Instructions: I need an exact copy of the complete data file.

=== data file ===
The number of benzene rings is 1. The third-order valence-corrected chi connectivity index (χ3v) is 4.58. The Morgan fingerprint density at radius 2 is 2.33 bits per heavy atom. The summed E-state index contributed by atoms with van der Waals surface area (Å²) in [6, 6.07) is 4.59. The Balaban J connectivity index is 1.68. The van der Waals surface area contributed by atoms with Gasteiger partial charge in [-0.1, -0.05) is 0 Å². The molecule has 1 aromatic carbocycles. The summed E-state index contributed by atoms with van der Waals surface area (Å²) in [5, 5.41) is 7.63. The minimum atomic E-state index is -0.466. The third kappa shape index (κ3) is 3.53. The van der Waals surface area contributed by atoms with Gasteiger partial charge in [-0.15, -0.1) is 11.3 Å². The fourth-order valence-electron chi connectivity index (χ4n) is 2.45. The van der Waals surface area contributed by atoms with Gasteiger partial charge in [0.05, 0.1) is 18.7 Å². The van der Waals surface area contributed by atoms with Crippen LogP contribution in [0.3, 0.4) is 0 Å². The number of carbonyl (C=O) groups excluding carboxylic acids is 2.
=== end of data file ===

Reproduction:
The number of benzene rings is 1. The third-order valence-corrected chi connectivity index (χ3v) is 4.58. The Morgan fingerprint density at radius 2 is 2.33 bits per heavy atom. The summed E-state index contributed by atoms with van der Waals surface area (Å²) in [6, 6.07) is 4.59. The Balaban J connectivity index is 1.68. The van der Waals surface area contributed by atoms with Gasteiger partial charge in [-0.1, -0.05) is 0 Å². The molecule has 1 aromatic carbocycles. The summed E-state index contributed by atoms with van der Waals surface area (Å²) in [5, 5.41) is 7.63. The minimum atomic E-state index is -0.466. The third kappa shape index (κ3) is 3.53. The van der Waals surface area contributed by atoms with Gasteiger partial charge in [-0.15, -0.1) is 11.3 Å². The fourth-order valence-electron chi connectivity index (χ4n) is 2.45. The van der Waals surface area contributed by atoms with Gasteiger partial charge in [0.05, 0.1) is 18.7 Å². The van der Waals surface area contributed by atoms with Crippen LogP contribution in [0.3, 0.4) is 0 Å². The number of carbonyl (C=O) groups excluding carboxylic acids is 2.